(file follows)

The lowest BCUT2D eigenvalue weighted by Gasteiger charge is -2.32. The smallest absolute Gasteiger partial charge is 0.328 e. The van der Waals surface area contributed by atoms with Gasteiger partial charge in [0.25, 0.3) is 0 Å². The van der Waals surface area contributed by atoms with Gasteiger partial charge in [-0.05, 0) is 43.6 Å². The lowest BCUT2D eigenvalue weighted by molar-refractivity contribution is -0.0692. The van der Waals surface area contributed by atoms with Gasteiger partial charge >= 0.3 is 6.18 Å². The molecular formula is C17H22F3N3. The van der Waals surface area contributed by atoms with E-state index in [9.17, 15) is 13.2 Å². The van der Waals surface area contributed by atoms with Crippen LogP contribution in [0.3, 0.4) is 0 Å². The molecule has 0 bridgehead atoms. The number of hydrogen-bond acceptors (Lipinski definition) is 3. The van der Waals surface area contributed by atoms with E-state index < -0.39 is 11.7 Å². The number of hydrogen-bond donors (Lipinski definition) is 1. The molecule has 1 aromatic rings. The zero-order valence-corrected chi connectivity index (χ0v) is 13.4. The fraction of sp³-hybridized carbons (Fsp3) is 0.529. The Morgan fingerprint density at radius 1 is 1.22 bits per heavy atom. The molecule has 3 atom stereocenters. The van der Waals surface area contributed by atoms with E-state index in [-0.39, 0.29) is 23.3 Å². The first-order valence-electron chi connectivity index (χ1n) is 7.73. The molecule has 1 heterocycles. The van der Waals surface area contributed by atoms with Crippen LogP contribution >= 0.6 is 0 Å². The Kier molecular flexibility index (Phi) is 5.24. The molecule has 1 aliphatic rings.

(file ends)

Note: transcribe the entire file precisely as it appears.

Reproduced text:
The lowest BCUT2D eigenvalue weighted by Gasteiger charge is -2.32. The smallest absolute Gasteiger partial charge is 0.328 e. The van der Waals surface area contributed by atoms with Gasteiger partial charge in [0.25, 0.3) is 0 Å². The van der Waals surface area contributed by atoms with Gasteiger partial charge in [-0.05, 0) is 43.6 Å². The lowest BCUT2D eigenvalue weighted by molar-refractivity contribution is -0.0692. The van der Waals surface area contributed by atoms with Gasteiger partial charge >= 0.3 is 6.18 Å². The molecular formula is C17H22F3N3. The van der Waals surface area contributed by atoms with E-state index in [9.17, 15) is 13.2 Å². The van der Waals surface area contributed by atoms with Crippen LogP contribution in [0.3, 0.4) is 0 Å². The molecule has 0 bridgehead atoms. The number of hydrogen-bond acceptors (Lipinski definition) is 3. The van der Waals surface area contributed by atoms with E-state index < -0.39 is 11.7 Å². The number of hydrogen-bond donors (Lipinski definition) is 1. The molecule has 1 aromatic rings. The zero-order valence-corrected chi connectivity index (χ0v) is 13.4. The fraction of sp³-hybridized carbons (Fsp3) is 0.529. The Morgan fingerprint density at radius 1 is 1.22 bits per heavy atom. The molecule has 3 atom stereocenters. The van der Waals surface area contributed by atoms with E-state index in [-0.39, 0.29) is 23.3 Å². The first-order valence-electron chi connectivity index (χ1n) is 7.73. The molecule has 1 heterocycles. The van der Waals surface area contributed by atoms with Crippen LogP contribution >= 0.6 is 0 Å². The Kier molecular flexibility index (Phi) is 5.24. The molecule has 1 aliphatic rings.